That night I had dinner with my parents. They must have thought I was nervous, heading off to the war with my first command. I was quiet enough, but it was my conversation with Gramps that kept running through my mind. I never told them about it. Gramps had made me promise. I'd keep his secret.
"What'll you have, Sargeant?" Dad asked with a proud grin.
I ordered a steak, I think.
I remember them talking to me, but not much of what was said. Mom kept having to call my name: "Josh? Are you listening?" And I kept having to ask her to repeat her question: "Sorry, Mom. What was that?"
She said she understood. She just kept on talking. That was Mom's way of easing her own fears--the fears she would never express in the open. But I knew they were there.
Mom was a devout woman. She read the Bible and searched it for answers to the puzzles in her life. Many times she had turned to those tissuey pages in her quest to figure out how to raise four boys in a turbulent world. She would often comment on the events in the news, relating them to the difficult to decipher clues in Revelation or Isaiah or Zechariah concerning the 'Last Days'.
And when the towers fell and our country went to war, our troops gathering so near to the Holy Land and the Mountain of Meggido, Mom knew I'd be in the middle of it.
Just two weeks after my visit with Gramps I was, stationed in a village a hundred miles or so from Kabul, sent there to root out any al-Qa'ida cells or Taliban hostiles still clinging to the old ways. Our platoon camped just on the outskirts, just as we had done at a half-dozen other such villages.
After the first few days I was convinced the place was clean. Our C.O. was ready to move on to another town, too, but we had our orders. We weren’t going anywhere for a while. I knew the men would become restless, rowdy even if we didn’t keep a tight rein on them. But the delay brought a bonus--mail from home caught up with us; stacks of letters and packages, something for almost everyone.
For me there were the usual letters from my folks, even one from my little sister, and a small box. It was addressed in my mother’s neat hand. I was hoping it was the digital camera she promised to send after mine got lost somewhere between Atlanta and Ramstein and I opened it eagerly.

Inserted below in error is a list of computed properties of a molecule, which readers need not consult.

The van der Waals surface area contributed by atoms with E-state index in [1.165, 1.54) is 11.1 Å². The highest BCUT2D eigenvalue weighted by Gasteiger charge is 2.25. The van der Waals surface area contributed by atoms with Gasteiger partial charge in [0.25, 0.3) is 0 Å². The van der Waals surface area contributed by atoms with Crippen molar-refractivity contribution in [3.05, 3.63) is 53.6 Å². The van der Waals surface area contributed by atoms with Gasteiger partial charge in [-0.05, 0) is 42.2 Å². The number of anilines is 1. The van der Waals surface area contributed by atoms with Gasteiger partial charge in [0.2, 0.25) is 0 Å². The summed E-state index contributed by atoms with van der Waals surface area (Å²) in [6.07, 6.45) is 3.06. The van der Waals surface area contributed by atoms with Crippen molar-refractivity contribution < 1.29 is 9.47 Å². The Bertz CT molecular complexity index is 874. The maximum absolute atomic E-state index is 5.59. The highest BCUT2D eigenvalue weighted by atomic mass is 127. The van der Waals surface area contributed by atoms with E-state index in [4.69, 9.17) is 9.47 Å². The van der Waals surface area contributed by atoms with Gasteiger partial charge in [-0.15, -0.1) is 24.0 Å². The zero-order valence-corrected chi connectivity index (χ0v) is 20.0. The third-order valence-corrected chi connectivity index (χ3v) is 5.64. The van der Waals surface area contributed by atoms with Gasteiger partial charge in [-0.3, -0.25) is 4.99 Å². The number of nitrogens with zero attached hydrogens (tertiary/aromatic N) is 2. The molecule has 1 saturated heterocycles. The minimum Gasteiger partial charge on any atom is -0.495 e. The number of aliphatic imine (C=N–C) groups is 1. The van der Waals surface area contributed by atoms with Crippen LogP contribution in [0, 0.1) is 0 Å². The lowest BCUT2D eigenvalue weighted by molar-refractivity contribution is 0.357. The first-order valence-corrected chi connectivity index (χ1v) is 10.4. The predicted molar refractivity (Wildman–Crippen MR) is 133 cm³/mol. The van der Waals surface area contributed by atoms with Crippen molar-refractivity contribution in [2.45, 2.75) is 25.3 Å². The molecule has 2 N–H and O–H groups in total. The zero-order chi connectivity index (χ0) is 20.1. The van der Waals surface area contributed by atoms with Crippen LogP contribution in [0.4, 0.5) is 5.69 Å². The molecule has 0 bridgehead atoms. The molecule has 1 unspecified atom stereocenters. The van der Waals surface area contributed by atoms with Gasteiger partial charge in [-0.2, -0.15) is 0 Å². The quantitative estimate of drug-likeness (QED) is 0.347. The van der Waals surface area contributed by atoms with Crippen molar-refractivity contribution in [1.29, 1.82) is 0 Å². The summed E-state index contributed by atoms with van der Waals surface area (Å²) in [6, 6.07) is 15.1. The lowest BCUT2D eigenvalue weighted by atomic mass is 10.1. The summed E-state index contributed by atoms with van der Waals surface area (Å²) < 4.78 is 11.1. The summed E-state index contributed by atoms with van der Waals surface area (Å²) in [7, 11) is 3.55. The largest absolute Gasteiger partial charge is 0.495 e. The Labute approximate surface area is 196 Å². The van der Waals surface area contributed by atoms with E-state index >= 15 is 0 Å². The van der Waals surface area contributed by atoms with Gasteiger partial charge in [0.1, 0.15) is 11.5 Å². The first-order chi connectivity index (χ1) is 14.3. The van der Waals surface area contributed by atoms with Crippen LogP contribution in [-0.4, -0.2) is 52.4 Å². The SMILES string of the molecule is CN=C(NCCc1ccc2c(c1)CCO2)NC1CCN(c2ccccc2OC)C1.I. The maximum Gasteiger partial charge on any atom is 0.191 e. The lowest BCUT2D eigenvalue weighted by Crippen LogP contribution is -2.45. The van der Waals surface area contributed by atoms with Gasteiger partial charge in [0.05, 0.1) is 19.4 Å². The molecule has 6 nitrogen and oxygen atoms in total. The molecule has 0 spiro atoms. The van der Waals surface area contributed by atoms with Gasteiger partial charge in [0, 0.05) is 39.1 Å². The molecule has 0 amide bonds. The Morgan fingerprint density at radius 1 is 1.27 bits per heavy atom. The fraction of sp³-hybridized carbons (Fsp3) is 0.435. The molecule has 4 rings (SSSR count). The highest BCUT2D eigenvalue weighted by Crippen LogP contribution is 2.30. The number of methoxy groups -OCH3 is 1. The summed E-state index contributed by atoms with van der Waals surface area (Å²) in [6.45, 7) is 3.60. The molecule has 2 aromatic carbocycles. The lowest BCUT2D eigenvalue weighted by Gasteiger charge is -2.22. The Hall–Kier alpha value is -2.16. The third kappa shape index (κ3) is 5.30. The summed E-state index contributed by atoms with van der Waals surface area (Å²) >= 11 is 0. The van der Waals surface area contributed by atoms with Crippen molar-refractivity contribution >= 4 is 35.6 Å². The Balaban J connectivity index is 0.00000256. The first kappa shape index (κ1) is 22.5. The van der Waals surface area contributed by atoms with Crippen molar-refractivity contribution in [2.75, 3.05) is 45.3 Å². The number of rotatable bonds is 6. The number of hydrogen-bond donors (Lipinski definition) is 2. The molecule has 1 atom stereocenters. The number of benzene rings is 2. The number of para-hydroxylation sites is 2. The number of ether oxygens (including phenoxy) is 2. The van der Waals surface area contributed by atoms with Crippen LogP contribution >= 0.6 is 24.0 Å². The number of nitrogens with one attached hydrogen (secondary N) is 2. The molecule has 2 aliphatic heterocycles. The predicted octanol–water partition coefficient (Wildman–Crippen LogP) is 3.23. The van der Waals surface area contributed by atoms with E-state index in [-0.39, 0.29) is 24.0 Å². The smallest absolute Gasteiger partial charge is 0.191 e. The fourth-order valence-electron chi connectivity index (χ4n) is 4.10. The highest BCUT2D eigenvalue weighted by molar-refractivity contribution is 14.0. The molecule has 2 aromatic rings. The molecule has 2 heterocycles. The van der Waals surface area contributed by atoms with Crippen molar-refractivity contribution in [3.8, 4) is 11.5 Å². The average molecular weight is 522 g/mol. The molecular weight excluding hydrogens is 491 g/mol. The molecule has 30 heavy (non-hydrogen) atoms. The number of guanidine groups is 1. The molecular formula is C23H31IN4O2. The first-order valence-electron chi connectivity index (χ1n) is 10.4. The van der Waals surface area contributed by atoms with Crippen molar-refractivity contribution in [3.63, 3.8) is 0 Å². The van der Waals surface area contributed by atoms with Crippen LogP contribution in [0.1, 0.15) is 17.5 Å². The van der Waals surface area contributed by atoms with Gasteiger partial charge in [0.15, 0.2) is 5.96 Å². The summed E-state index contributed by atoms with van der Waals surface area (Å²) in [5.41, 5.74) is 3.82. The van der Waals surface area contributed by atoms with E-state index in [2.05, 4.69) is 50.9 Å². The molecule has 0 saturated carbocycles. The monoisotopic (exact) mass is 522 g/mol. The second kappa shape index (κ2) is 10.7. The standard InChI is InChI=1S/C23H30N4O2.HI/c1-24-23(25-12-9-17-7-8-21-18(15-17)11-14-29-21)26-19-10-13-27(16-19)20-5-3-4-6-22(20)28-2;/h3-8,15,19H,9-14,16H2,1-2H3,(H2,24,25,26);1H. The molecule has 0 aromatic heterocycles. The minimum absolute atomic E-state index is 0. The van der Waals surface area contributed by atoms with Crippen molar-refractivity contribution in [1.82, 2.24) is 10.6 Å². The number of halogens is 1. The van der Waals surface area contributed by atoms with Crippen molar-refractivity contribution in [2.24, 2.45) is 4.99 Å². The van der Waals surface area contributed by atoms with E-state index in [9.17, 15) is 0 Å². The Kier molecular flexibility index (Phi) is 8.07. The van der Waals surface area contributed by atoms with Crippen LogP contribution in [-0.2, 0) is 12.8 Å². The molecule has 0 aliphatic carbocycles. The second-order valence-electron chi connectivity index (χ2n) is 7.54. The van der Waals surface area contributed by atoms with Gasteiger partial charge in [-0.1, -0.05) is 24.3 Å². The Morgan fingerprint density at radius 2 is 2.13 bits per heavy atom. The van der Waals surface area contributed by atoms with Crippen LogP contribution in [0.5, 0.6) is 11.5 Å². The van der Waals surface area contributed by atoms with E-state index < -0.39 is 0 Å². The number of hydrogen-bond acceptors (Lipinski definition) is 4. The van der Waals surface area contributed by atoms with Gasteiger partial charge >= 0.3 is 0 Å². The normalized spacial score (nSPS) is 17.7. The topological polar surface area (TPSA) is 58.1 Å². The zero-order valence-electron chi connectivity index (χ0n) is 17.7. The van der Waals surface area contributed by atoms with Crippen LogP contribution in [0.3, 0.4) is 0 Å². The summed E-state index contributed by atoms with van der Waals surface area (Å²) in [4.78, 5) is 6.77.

But it wasn’t a camera. It was a book---The Once and Future King. A pocket copy, just the right size for a man at war. The pages were yellowed and brittle, the binding cracked, the cover stained. On the inside of the cover, in tall capital letters, was Gramps’ name: PFC DONALD S. MORGAN, 1944. There was a note too, written in dad’s all-caps hand. But I didn’t need to read it to know my grandfather was gone.
I sat there with the book between my hands. I must have been crying because I felt a dozen hands pat me on the back. But all I could see was that book.
It was Gramps.
It was Gramps and me and countless hours poring over books and maps and pictures trying to make sense out of the myth of Arthur. It was him when he was sound of mind, telling me stories of the war with that odd mix of solemnity and pride and avidness in his voice and eyes and tears. It was the reassuring strength of his hand holding mine when we crossed the street to the library. It was the smell of the things that he always kept around him--the books and scrapbooks and pictures and memories kept in cardboard boxes so worn out they were held intact more by duct tape than by their own binding--all those things that would likely be sorted through and stored away and doled out to my aunts and uncles and the fourteen other grandchildren while I was away.
And they had sent me this book. This book that Gramps hated because, as he said: "This ain't Arthur."
That night I got my men to mess then headed back to my own tent. I couldn't eat and wanted to be alone. I stayed on my cot and leafed through the book instead. It was filled with underlined passages and notations written in the margins--questions he and I had tried to answer together. Questions he had been asking himself for more years than I ever realized. I fell asleep reading those notations, staring at the loops and whorls of his pen.
We gave the proverbial Hershey bars to the kids, though in the desert it had to be hard candy. We lugged groceries and laundry for little old ladies who rewarded us with desert-creased smiles and rapid-fire expressions of gratitude that sounded like the chatter of magpies to those still unaccustomed to the language. We looked in windows and opened doors and swept the empty buildings first down one side of the street then up the other.
In the morning I stuffed the book in a cargo pocket and led my squad into the village.
I was starting to feel the weight of that book on my hip. Late afternoon and it was blazing hot. We had our trouser legs bloused out in a vain effort to keep cool, and were sucking water out of our camelbacks almost constantly. I decided we would check one more building then head back to base. It was a three-story building with empty shops at ground level and apartments above.
I led my men down a narrow hallway to the back where stairs led up to the apartments. We fanned out, splitting into pairs to search the rooms. There were people living there, but not many. Most of the apartments were empty, with doors wide open.
Juarez and I had just finished our last apartment on the second floor and were heading for the third. I could hear the movements of the others below us--rapping on doors, trying locks, searching rooms. Everything was going well.
But there was a man at the top of the stairs. A man with white skin.
“You can’t go up there,” he said. He had a thick accent, but not one I was familiar with. Certainly not like the locals.